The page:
That can be because your house or street is tucked out of the way or views are obscured by hills or valleys—or your area is perceived as or actually is more conspicuously wealthy than regions around you, even if you’re not a participant in displays of or possession of affluence!
Whatever the reason, if your primary or one of your reasons for installing a camera is to capture video (and audio), there are five components to consider:
Deterrent: The presence of a camera may scare off potential thieves or miscreants from engaging in crime in the first place.
Alerts and alarms: If someone appears outside or inside your home, you want to be alerted to it and be able to see what’s going on so you can take action, like calling the police, or have an automatic action occur, like flood lights turn on and a siren go off.
Video for criminal charges: If a crime is committed in or near your home, your cameras may have captured it. (See Is Video Admissible in Criminal Cases? below.) You may have varying feelings about that, so also read Are You Part of the Surveillance State?
Video for civil lawsuits: If someone engages in vandalism, steals from you, or otherwise causes damages, video can be an effective tool in a lawsuit in which you are suing to recover money or obtain other relief.
Monitoring crime in the area: You may be an area with enough general lawlessness that you use a camera to help as part of neighborhood efforts, such as monitoring for car thefts or break-ins at other houses. You might also want to make this readily available to other neighbors and the police; see Are You Part of the Surveillance State? for more on this, too.
For each of these prospects, the kinds of camera specs you need are fairly straightforward:
1080p, 2K, or 4K recording: Modern cameras typically offer 720p or 1080p as an option, and some higher-models can record in 2K or even 4K. The more detail you want, especially of people’s faces and of things farther away, the higher the resolution you want. See Resolution and Quality.
Night vision: Most camera models feature infrared LEDs to illuminate indoor and outdoor scenes. However, because crimes often occur with low or no lighting, you might opt for a camera that requires a power source instead of a battery to allow for higher-intensity infrared LEDs and a more sensitive image capture sensor. See Night Mode and read the specs on cameras.
System integration: Most cameras offer smartphone or other alerts when certain triggers set off recording, such as motion or a camera being unplugged. If you’re concerned about a break-in or other actions, you likely want a camera tied into an alarm system that may trigger a siren, call a monitoring company, and even turn on flood lights. See Use Smart Home Ecosystems for Control.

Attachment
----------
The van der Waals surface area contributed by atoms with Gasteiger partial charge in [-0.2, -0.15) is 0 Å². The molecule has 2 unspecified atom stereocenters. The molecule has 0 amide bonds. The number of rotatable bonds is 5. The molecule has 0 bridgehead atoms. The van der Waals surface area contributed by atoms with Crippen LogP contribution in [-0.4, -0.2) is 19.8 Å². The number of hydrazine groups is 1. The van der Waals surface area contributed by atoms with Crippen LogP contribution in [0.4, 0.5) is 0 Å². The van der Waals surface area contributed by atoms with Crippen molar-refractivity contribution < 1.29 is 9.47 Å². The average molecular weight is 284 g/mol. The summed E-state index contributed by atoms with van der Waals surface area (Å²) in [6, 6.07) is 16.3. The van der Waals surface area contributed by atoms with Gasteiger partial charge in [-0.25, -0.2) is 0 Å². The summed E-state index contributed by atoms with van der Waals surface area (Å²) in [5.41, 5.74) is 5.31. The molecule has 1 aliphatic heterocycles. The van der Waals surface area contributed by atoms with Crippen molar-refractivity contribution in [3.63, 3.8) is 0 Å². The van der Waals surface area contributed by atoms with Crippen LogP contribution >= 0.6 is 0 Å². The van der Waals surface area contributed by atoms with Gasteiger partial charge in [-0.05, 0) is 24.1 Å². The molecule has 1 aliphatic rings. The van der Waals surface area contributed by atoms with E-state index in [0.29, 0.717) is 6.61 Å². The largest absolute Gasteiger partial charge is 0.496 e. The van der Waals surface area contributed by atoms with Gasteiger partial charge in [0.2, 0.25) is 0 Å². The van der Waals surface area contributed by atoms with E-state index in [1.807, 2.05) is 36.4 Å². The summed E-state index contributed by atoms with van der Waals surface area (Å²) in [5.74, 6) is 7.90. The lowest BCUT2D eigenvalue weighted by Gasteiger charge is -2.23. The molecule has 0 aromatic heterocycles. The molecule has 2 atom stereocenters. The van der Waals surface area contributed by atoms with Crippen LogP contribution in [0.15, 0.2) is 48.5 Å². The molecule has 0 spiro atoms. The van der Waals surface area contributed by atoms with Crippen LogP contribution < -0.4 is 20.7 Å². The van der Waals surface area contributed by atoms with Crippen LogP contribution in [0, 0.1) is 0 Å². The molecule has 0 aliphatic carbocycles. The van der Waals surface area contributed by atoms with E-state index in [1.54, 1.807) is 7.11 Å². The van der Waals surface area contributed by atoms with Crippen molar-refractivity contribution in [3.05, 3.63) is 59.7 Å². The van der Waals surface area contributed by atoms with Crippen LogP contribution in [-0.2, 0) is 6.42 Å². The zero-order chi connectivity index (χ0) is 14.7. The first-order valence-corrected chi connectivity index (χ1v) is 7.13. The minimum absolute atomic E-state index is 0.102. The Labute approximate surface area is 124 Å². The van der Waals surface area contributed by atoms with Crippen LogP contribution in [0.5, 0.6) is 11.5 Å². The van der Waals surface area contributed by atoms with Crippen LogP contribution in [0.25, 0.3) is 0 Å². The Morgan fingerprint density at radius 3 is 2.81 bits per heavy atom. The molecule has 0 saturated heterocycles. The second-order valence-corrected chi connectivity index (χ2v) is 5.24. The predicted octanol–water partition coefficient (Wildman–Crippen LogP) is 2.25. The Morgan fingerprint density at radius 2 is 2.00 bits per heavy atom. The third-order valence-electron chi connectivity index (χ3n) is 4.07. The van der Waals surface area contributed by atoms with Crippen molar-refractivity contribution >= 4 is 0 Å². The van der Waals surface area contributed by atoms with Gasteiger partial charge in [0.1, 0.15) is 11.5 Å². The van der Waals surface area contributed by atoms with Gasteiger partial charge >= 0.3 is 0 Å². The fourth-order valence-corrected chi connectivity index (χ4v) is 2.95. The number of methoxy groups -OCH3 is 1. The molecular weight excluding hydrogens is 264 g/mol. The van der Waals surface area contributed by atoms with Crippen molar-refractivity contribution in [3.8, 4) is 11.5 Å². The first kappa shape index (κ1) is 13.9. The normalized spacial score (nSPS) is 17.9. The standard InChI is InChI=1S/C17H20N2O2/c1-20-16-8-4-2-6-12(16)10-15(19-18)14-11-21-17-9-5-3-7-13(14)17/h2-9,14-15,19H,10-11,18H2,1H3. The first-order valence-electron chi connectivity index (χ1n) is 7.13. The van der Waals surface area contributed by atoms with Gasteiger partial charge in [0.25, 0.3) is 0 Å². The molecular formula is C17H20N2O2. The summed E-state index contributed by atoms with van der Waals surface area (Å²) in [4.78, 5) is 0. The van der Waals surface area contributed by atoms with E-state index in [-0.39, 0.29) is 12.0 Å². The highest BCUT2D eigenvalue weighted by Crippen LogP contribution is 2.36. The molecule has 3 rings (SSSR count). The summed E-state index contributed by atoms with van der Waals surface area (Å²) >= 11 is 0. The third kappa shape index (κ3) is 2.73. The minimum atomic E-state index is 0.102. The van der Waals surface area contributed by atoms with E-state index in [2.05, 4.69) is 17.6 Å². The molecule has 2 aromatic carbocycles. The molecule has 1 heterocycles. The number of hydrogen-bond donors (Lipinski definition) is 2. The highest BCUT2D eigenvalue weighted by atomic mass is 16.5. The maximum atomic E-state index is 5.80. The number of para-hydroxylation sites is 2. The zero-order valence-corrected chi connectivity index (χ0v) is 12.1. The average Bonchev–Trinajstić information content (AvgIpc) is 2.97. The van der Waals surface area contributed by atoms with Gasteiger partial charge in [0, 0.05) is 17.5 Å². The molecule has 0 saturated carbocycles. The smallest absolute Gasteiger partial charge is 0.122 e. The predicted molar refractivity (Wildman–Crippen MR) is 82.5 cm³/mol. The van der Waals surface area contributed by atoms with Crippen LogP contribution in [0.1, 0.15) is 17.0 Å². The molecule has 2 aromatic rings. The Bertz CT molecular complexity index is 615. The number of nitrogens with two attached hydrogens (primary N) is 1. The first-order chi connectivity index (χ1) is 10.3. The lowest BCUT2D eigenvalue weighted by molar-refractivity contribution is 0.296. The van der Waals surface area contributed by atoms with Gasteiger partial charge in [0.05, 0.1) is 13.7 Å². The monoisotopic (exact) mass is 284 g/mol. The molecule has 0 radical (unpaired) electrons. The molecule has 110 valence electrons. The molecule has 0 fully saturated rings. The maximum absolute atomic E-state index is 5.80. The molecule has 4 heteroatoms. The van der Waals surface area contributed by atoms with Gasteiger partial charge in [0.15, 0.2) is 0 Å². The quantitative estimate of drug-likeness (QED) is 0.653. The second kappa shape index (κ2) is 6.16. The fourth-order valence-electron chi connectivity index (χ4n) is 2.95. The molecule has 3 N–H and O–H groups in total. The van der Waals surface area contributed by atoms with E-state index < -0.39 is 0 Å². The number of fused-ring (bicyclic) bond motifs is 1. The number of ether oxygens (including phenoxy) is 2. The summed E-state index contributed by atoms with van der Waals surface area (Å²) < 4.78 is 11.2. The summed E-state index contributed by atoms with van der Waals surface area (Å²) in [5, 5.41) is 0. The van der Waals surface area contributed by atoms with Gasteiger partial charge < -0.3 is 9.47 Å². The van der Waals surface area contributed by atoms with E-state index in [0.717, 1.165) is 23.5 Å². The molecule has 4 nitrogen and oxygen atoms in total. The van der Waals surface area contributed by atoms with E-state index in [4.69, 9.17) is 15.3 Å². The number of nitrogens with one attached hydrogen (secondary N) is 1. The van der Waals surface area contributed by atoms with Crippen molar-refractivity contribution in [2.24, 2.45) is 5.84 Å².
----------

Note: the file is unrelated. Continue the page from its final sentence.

Full capture: It’s a more niche need, but if you have constant problems with crime, you may want to retain a continuous video feed and for a long period of time. In this case, you typically need to purchase an integrated multi-camera system that includes or supports a network video recorder (NVR). See Local Network Video Recorders and Weigh Centralized and Smart Cameras for more insight.
Storage: Because you may not discover a crime has occurred until later, you likely want longer-term storage of continuous video or trigger-based clips than a day—sometimes 24 hours’ storage of clips is included free with a camera’s purchase. Instead, look for cameras that offer 7-day to 30-day storage plans or cameras that you can configure with your own storage. See Choose Where Video Lives.
Third-party access: Some systems let you share video directly with law-enforcement officers or provide it to neighbors who can then choose what to do with it. If this is an ongoing concern, consider that factor in which camera you purchase. Ring offers these features, but they’re controversial. See Are You Part of the Surveillance State? for more on that.
Is Video Admissible in Criminal Cases?
You might be recording video to use as evidence of a crime. But can that video be used to charge someone or be introduced in a trial? (Let me preface this, as I will repeat a few times in the book, by noting I am not a lawyer and this does not constitute legal advice.)
For people without permission to be on your property or inside your home, the answer generally appears to be yes. However, police have to follow an investigative process in obtaining the video from you, document a camera’s position, and make sure they can prove the date and time and location of the recording.
Simply emailing a video won’t work as evidence in court! In fact, police relying on video without following the rules could lead to any other evidence they collect on the basis of that video being thrown out—the so-called fruit of the poisoned tree.
Defense attorneys may be able to block a video on many grounds or destroy its credibility if all the niceties aren’t followed—if a camera’s clock is set incorrectly and the timestamp on the video is inaccurate.
However, an increasing number of cases rely on video recorded by someone of a crime against them or their property, or by video given by neighbors or nearby businesses or subpoenaed by police.
If you have video evidence of someone you invited into your home or whom you hire to be there, like a babysitter or plumber, and your cameras are hidden, not every judge or state will admit the evidence.
Audio is covered by different rules; see Is It Legal To Record Audio?.
Defendants, by the way, are often allowed more leeway to introduce into evidence video that might exonerate them, as the balance of power in a criminal proceeding favors defendants providing evidence that casts doubt.